Gun Violence in US Costs: $280 Billion Annually and a Nation With PTSD



Gun violence is a public health epidemic

The American Medical Association has repeatedly declared gun violence in America as a public health crisis. Literally millions of people in the United States identify as a gun violence survivor, because of the high crime rate involving the use of guns in the US. Gun violence is defined as:

  • gun suicides and suicide attempts

  • gun homicides and assaults

  • domestic violence incidents involving a gun

  • school shootings

  • shootings by police

  • unintentional and accidental shootings

  • other uncategorized crimes and threats involving guns


There is an enormous need for recognition of the gun violence as a public health epidemic. The organization, Everytown for Gun Safety holds National Gun Violence Survivors Week in February and hosts the Moments That Survive website, dedicated to the stories of gun violence survivors.


These millions of gun violence survivors suffer mentally and physically. Unimaginably, 9 out of 10 persons, who experience gun violence in any form, whether directly or indirectly, will experience post-traumatic stress disorder (PTSD) as a result.


In a national poll conducted by the research group Everytown for Gun Safety, a majority of Americans...58% of adults in the United States...reported that either they or someone they know personally, has experienced gun violence in their lifetime.


The number of victims who are killed by guns in the U.S. is more than ten times the number that are killed by guns in Western Europe and the developed world. The number of people killed as a result of police shootings in the U.S. is fifteen times higher than the rest of the developed world.

Millions of Americans are gun violence survivors

Gun violence survivors are defined as:

  • people who witness an act of gun violence

  • people who receive threats involving a gun

  • people who are wounded by a gun

  • people who are closely associated with someone who is wounded by a gun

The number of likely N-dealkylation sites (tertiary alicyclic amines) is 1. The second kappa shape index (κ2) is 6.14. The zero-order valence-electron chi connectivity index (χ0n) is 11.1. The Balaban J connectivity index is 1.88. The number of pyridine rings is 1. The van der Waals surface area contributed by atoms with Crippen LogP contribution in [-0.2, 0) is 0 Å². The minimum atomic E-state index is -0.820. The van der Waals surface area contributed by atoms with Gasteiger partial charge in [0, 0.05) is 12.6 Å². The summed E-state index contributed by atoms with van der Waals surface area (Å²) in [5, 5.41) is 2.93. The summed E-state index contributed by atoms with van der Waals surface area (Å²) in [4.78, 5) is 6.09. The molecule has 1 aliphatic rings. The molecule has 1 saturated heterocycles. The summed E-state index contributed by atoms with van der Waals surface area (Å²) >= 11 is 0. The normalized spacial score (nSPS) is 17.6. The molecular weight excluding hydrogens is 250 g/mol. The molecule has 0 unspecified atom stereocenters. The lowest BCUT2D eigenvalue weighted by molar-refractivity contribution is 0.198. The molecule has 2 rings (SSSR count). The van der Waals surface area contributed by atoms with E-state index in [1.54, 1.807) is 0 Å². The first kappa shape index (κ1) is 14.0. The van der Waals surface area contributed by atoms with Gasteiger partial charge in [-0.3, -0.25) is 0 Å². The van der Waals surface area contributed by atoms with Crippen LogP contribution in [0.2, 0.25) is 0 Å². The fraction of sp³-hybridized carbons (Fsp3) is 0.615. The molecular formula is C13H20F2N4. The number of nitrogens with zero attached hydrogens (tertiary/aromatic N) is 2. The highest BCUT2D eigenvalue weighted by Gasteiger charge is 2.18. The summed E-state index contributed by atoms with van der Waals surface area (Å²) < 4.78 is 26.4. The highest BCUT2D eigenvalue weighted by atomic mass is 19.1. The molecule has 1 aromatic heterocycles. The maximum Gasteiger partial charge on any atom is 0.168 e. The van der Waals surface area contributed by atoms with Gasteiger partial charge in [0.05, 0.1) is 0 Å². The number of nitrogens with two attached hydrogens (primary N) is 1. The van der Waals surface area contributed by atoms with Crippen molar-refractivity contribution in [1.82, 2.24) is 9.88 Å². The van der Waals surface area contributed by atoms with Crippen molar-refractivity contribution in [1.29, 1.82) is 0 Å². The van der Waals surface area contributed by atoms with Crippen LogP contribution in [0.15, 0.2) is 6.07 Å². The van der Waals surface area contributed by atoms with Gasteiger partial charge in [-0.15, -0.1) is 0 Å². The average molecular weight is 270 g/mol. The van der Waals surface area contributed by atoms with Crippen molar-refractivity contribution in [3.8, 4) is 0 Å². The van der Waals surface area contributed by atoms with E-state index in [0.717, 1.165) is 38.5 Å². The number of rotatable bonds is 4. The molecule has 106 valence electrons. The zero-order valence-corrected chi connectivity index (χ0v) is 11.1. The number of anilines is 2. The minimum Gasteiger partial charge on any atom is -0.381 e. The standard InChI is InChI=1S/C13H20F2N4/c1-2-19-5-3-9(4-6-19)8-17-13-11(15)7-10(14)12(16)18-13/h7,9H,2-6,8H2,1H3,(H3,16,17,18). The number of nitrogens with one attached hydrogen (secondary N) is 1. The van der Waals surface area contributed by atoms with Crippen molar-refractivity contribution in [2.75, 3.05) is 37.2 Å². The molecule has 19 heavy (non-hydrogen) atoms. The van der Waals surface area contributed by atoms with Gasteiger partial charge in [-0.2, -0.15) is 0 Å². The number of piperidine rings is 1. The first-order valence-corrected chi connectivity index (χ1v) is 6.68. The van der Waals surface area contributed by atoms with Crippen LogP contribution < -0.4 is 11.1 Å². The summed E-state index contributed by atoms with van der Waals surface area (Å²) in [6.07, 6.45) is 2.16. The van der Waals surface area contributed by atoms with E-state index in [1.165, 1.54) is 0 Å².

• people who are closely associated with someone killed by a gun.


Gun violence costs $280 BILLION every year..literally billions

Experiencing gun violence has profound consequences. This includes physical, financial, and legal consequences. Gun violence costs billions...literally BILLIONS...$280 BILLION every year. The emotional and psychological costs are long term and enduring.


The profound silence around gun violence survivorship

But there is an accepted silence in both public and private discourse related to gun violence.


Former Congresswoman Gabrielle Giffords, leads Giffords, an organization dedicated to saving lives from gun violence. Ms. Giffords was shot in the head during an assassination attempt in her native state of Arizona, in the United States, while speaking on a street corner in daylight, in public. Six people were killed by that gunman and 20 injured.


The Giffords organization says that the political discourse created by the NRA - Gun Lobby in US, which has develop a contorted interpretation of the Second Amendment is amplified by Active Measures on social media by those who want to weaken the United States . Giffords maintains that the NRA has purposely created an atmosphere of fear and intimidation in the United States, in order to silence the suffering of gun violence survivors.


The atmosphere of fear and intimidation created by the gun lobby has intimidated and silenced gun violence survivors and hidden the enormous and painful costs of gun violence from the American people.